offers a vanilla existence and nothing else.
Ms. Williams once again crafts an excellent performance as a woman who
internalizes her desires, tortures and torments herself, then allows herself to
entertain her heart and let go, to explore that place where her heart and
conscience leads. Rich and nuanced, her acting is bold and perceptive.
She mixes restraint, poise, curiosity and complexity. Ms. Williams never
gets ahead of Margot, and she's always searching for something new and different
as she achieves a feat of upper echelon acting.
One of the year's best films, "Take This Waltz" has a fearless, effervescent
feel. Sometimes it feels like a fantasy fun ride, and The Buggles' 1980s
song "Video Killed The Radio Star" helps highlight a transition from the old,
staid 1940s feel of Margot's marriage to the new and hopeful "now". "Take
This Waltz" floats on the glory and wonder of its own revelation of pleasures
and feelings, never apologizing for its ambition or genuine sense of discovery.
There's much excitement and little pretension on display, and Ms. Polley
enriches her film with colorful pallets, some darker, deeper and more earthy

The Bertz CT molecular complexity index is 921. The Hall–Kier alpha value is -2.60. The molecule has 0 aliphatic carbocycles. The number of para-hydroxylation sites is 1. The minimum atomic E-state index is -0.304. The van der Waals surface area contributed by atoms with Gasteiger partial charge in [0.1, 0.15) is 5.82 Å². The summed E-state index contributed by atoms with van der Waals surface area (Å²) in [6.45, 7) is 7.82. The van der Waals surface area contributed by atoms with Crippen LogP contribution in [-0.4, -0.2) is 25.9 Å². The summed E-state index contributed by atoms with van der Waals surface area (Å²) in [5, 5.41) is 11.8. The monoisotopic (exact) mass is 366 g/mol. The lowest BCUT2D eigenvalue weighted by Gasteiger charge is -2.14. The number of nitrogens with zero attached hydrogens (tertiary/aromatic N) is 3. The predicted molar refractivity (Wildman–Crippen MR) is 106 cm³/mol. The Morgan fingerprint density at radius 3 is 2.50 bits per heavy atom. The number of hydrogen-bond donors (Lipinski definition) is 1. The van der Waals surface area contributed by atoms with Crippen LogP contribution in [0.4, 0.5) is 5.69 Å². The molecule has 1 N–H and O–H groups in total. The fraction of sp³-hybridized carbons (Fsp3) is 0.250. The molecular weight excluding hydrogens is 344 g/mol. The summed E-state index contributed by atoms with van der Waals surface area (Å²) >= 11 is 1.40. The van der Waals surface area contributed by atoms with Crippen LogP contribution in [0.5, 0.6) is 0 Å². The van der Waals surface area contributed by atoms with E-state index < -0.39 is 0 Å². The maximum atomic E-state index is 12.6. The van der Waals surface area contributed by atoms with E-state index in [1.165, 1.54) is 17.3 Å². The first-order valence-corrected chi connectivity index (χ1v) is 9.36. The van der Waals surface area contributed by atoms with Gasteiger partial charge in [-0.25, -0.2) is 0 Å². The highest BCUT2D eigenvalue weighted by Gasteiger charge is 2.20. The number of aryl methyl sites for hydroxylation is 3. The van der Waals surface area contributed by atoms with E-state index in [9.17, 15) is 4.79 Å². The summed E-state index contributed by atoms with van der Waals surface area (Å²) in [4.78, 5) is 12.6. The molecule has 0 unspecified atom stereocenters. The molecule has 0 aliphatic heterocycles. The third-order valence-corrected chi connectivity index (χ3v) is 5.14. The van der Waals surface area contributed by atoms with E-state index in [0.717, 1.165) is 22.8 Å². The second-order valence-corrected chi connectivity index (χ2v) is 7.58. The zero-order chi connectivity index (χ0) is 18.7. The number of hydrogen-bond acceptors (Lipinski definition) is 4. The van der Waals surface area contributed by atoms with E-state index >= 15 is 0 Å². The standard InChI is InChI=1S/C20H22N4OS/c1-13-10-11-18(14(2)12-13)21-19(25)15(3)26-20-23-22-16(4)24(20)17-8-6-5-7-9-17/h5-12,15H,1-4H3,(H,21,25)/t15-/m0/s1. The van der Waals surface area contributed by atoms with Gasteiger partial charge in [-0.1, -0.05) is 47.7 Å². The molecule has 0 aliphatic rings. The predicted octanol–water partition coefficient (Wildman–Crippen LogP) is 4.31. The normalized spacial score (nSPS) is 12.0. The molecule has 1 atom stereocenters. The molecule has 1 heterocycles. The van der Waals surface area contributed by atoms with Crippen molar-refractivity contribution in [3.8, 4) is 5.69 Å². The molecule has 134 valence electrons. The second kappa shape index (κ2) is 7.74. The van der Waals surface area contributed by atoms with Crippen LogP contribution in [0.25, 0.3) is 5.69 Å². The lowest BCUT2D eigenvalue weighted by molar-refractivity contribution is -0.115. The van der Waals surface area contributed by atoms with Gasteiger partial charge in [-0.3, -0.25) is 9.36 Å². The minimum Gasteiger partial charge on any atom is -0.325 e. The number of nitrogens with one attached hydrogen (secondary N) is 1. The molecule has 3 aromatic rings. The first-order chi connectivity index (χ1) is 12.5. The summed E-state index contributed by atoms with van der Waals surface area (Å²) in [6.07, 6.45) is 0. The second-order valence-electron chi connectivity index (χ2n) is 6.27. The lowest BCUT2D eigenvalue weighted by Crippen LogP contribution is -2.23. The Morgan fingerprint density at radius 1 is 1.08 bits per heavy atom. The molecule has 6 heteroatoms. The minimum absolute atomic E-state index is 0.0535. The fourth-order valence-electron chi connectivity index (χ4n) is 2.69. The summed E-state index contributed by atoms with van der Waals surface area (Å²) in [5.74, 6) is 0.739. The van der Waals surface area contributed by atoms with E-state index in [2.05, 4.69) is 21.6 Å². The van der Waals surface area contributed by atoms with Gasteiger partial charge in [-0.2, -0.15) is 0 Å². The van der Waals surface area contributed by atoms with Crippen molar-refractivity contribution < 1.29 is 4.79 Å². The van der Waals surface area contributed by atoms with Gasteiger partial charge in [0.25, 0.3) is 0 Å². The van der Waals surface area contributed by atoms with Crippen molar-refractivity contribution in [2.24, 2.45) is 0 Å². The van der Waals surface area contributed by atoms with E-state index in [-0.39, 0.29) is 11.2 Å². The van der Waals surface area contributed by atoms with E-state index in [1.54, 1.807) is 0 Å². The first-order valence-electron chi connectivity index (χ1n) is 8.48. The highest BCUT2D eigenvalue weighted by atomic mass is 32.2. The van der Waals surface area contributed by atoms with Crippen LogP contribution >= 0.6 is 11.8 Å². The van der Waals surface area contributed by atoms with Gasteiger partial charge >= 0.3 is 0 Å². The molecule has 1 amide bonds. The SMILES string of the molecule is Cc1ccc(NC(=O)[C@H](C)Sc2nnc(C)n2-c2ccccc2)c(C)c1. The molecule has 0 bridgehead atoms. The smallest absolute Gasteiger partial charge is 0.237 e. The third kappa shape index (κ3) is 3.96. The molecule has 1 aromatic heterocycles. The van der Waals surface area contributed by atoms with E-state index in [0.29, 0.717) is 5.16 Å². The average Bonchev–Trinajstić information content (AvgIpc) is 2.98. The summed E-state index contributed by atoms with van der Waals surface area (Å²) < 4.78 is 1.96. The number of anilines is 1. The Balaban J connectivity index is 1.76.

than others. Its characters are uninhibited, and their full-frontal nudity
isn't gratuitous. A scene in a public shower is notable not for its nudity
but its sense of transition and contrast; a preview of what the future may or
may not hold for several characters. "Take This Waltz" is foremost about
transition in the self and evolution to a new physical and spiritual being.
In a short time as a feature film director, Ms. Polley, also a capable actress
("The Sweet Hereafter",
"Splice") has rendered excellent, sensitive
character portrayals of women whose senses or sense of opportunity have in some
way been truncated or compromised. In "Away From Her", Julie Christie's
character lived with Alzheimer's and estrangement from reality and her husband.
In "Take This Waltz" Margot is faced with choosing between connecting to a
deeper feeling of enrichment of her body and mind or living (or dying) trapped
in a solitary, isolated existence. Either way, there is a transition and
physical estrangement that is inevitable.
Sarah Silverman adds lightheartedness amidst some of the film's occasional
dourness and intensity as Geraldine, an alcoholic and friend of Margot's.
Geraldine's words, as often the case with a drunk on the big screen and in real
life, ring loudly with the bitter taste of truth serum, and her words liberate
us temporarily from Margot's journey. By the time "Take This Waltz" is
over we have ourselves been enriched, liberated and touched by an earnest
experience worth watching and savoring.
Also with: Jennifer Podemski.
"Take This Waltz" is rated
R by the Motion Picture Association Of America for language, some strong sexual
content and graphic nudity. The film's
running time is one hour and 56 minutes.